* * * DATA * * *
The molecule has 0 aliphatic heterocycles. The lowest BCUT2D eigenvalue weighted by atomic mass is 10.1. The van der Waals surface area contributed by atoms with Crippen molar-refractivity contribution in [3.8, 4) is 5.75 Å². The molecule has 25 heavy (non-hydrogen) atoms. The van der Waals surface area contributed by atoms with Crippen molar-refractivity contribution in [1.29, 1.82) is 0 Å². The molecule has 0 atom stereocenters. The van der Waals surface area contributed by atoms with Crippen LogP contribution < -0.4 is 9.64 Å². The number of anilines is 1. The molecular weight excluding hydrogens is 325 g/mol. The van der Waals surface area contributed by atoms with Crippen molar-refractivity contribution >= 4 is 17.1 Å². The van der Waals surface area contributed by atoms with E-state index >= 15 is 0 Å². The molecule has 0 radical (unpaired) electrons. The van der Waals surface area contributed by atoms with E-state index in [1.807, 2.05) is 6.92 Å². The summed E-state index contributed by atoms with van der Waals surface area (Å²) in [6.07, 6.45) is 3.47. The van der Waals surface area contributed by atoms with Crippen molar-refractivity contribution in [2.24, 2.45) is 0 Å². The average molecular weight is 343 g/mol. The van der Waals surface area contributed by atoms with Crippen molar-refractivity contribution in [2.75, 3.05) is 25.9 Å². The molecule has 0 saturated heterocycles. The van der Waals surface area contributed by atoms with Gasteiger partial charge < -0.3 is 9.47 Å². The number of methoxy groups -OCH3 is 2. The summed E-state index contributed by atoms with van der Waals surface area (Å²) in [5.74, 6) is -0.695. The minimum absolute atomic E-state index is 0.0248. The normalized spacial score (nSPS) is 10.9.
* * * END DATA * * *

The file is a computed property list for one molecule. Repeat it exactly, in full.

The molecule has 0 aliphatic heterocycles. The lowest BCUT2D eigenvalue weighted by atomic mass is 10.1. The van der Waals surface area contributed by atoms with Crippen molar-refractivity contribution in [3.8, 4) is 5.75 Å². The molecule has 25 heavy (non-hydrogen) atoms. The van der Waals surface area contributed by atoms with Crippen molar-refractivity contribution in [1.29, 1.82) is 0 Å². The molecule has 0 atom stereocenters. The van der Waals surface area contributed by atoms with Crippen LogP contribution < -0.4 is 9.64 Å². The number of anilines is 1. The molecular weight excluding hydrogens is 325 g/mol. The van der Waals surface area contributed by atoms with Crippen molar-refractivity contribution >= 4 is 17.1 Å². The van der Waals surface area contributed by atoms with E-state index >= 15 is 0 Å². The molecule has 0 radical (unpaired) electrons. The van der Waals surface area contributed by atoms with E-state index in [1.807, 2.05) is 6.92 Å². The summed E-state index contributed by atoms with van der Waals surface area (Å²) in [6.07, 6.45) is 3.47. The van der Waals surface area contributed by atoms with Crippen molar-refractivity contribution in [2.24, 2.45) is 0 Å². The average molecular weight is 343 g/mol. The van der Waals surface area contributed by atoms with Crippen molar-refractivity contribution in [2.75, 3.05) is 25.9 Å². The molecule has 0 saturated heterocycles. The van der Waals surface area contributed by atoms with Gasteiger partial charge < -0.3 is 9.47 Å². The number of methoxy groups -OCH3 is 2. The summed E-state index contributed by atoms with van der Waals surface area (Å²) in [5.74, 6) is -0.695. The minimum absolute atomic E-state index is 0.0248. The normalized spacial score (nSPS) is 10.9.